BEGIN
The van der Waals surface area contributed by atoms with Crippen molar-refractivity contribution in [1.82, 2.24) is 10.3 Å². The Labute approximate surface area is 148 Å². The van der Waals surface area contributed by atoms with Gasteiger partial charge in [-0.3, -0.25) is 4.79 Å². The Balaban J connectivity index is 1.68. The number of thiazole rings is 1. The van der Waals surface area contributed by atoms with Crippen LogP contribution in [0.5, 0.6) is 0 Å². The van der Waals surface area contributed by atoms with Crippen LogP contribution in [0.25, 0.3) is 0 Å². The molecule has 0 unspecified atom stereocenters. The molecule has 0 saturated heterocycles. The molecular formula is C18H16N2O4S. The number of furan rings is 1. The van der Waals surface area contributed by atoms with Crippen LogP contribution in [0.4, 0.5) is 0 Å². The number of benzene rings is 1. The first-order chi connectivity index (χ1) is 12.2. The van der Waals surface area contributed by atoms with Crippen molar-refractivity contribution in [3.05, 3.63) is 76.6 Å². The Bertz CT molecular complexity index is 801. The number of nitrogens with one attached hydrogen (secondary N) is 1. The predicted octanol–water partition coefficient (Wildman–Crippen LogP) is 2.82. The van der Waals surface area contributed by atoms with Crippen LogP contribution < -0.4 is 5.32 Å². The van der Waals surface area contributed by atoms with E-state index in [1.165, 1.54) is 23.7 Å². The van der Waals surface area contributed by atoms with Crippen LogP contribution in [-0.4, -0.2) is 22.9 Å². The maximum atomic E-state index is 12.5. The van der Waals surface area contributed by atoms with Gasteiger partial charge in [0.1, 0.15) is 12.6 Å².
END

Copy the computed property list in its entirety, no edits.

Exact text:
The van der Waals surface area contributed by atoms with Crippen molar-refractivity contribution in [1.82, 2.24) is 10.3 Å². The Labute approximate surface area is 148 Å². The van der Waals surface area contributed by atoms with Gasteiger partial charge in [-0.3, -0.25) is 4.79 Å². The Balaban J connectivity index is 1.68. The number of thiazole rings is 1. The van der Waals surface area contributed by atoms with Crippen LogP contribution in [0.5, 0.6) is 0 Å². The van der Waals surface area contributed by atoms with Crippen LogP contribution in [0.25, 0.3) is 0 Å². The molecule has 0 unspecified atom stereocenters. The molecule has 0 saturated heterocycles. The molecular formula is C18H16N2O4S. The number of furan rings is 1. The van der Waals surface area contributed by atoms with Crippen LogP contribution in [0.4, 0.5) is 0 Å². The number of benzene rings is 1. The first-order chi connectivity index (χ1) is 12.2. The van der Waals surface area contributed by atoms with Crippen molar-refractivity contribution in [3.05, 3.63) is 76.6 Å². The Bertz CT molecular complexity index is 801. The number of nitrogens with one attached hydrogen (secondary N) is 1. The predicted octanol–water partition coefficient (Wildman–Crippen LogP) is 2.82. The van der Waals surface area contributed by atoms with Crippen LogP contribution < -0.4 is 5.32 Å². The van der Waals surface area contributed by atoms with E-state index in [1.165, 1.54) is 23.7 Å². The van der Waals surface area contributed by atoms with Crippen LogP contribution in [-0.4, -0.2) is 22.9 Å². The maximum atomic E-state index is 12.5. The van der Waals surface area contributed by atoms with Gasteiger partial charge in [0.1, 0.15) is 12.6 Å².